I once planted a garden that came up weeds. There were flowers, but they were scrawny, unloved things. Completely out of sight, they cowered beneath a dense canopy of green. Expansive wings soaked up all of the sun and water. Even my love for the flowers I had planted from seeds was captivated by the weeds.
I remember transplanting many of them—the weeds, I mean—thinking they needed more room. I was concerned that they weren’t budding, but I kept hoping maybe soon. Despite the lack of blooms, I kept up my care of them. I even gave them extra food, and sat near them with my morning coffee and newspaper. I talked to them about such blooms as I could imagine.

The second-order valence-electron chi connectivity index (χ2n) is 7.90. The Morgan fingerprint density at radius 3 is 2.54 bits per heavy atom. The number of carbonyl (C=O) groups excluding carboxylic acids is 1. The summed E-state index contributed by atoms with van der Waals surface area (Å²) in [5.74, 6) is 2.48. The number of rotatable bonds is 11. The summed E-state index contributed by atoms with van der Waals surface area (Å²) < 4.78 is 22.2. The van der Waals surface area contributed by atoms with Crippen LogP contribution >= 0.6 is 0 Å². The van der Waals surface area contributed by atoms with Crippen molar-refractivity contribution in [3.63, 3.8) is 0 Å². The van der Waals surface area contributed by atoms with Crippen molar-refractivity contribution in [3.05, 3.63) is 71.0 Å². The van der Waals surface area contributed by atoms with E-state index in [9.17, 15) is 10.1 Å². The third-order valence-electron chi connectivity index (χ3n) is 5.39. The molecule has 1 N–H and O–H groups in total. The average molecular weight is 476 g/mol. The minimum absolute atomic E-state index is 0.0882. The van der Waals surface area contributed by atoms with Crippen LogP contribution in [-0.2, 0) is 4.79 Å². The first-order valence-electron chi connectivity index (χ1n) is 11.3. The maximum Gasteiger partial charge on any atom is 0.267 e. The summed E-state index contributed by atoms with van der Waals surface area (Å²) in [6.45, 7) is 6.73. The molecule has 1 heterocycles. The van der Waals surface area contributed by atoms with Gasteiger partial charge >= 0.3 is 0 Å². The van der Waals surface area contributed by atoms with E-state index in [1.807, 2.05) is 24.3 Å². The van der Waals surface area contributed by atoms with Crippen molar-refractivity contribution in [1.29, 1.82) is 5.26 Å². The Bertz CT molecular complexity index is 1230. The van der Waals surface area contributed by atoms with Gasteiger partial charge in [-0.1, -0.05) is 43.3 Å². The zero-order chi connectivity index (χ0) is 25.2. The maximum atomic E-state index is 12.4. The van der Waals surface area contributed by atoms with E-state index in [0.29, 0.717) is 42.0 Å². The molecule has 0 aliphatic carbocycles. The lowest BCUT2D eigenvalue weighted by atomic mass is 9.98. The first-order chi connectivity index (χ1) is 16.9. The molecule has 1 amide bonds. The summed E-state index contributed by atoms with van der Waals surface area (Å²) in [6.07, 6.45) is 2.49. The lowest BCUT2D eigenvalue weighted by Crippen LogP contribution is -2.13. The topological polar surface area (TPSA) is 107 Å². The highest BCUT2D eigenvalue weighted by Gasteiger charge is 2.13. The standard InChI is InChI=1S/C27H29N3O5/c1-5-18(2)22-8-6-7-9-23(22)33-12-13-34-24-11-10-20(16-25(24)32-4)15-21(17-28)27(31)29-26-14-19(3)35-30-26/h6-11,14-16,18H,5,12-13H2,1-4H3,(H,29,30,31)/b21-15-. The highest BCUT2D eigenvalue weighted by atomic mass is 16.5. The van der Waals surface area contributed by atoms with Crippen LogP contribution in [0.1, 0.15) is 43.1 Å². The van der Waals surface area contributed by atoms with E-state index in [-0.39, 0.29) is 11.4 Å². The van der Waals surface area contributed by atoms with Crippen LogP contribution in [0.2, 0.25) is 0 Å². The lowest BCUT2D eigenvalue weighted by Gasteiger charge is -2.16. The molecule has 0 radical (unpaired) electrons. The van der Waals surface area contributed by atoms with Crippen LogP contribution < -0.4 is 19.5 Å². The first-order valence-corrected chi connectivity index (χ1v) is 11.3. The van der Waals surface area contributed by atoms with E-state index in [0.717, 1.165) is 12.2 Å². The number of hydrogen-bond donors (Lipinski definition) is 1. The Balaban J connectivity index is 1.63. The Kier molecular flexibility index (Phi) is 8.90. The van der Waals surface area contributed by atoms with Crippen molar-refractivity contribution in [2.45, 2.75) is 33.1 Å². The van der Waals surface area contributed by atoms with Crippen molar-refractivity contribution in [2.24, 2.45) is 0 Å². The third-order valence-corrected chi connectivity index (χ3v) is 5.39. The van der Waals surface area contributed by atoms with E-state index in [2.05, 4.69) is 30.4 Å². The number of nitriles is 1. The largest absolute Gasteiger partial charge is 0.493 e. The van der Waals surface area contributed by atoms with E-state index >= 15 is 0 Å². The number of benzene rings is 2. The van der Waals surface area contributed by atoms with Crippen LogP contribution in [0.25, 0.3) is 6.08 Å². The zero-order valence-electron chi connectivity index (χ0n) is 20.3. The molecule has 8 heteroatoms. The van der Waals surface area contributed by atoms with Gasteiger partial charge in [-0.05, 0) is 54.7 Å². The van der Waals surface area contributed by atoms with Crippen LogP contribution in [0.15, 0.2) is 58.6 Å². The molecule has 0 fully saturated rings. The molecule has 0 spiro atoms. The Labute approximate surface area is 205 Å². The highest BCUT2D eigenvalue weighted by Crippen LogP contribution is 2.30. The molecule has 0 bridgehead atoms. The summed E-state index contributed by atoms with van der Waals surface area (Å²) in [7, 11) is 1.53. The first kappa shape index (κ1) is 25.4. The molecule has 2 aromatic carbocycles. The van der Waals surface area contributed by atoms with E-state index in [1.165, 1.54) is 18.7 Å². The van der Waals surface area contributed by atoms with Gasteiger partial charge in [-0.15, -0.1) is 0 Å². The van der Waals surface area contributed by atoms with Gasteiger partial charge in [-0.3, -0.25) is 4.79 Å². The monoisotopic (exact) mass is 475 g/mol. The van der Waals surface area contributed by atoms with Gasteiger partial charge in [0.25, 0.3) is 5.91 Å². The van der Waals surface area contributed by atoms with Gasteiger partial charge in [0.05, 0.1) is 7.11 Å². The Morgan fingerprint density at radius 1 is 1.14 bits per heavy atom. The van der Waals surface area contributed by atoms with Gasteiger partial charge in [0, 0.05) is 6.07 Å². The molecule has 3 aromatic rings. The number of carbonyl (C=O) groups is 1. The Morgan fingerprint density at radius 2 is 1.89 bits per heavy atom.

After some time, my own doubts were silenced, choked off by the length and scope of my investment; just as the flowers were choking beneath my weeds. Someone else had to show me. Someone else with knowledge of flowers—and weeds—carefully parted my weeds to show me the flowers.
All of us contain the seeds of everything.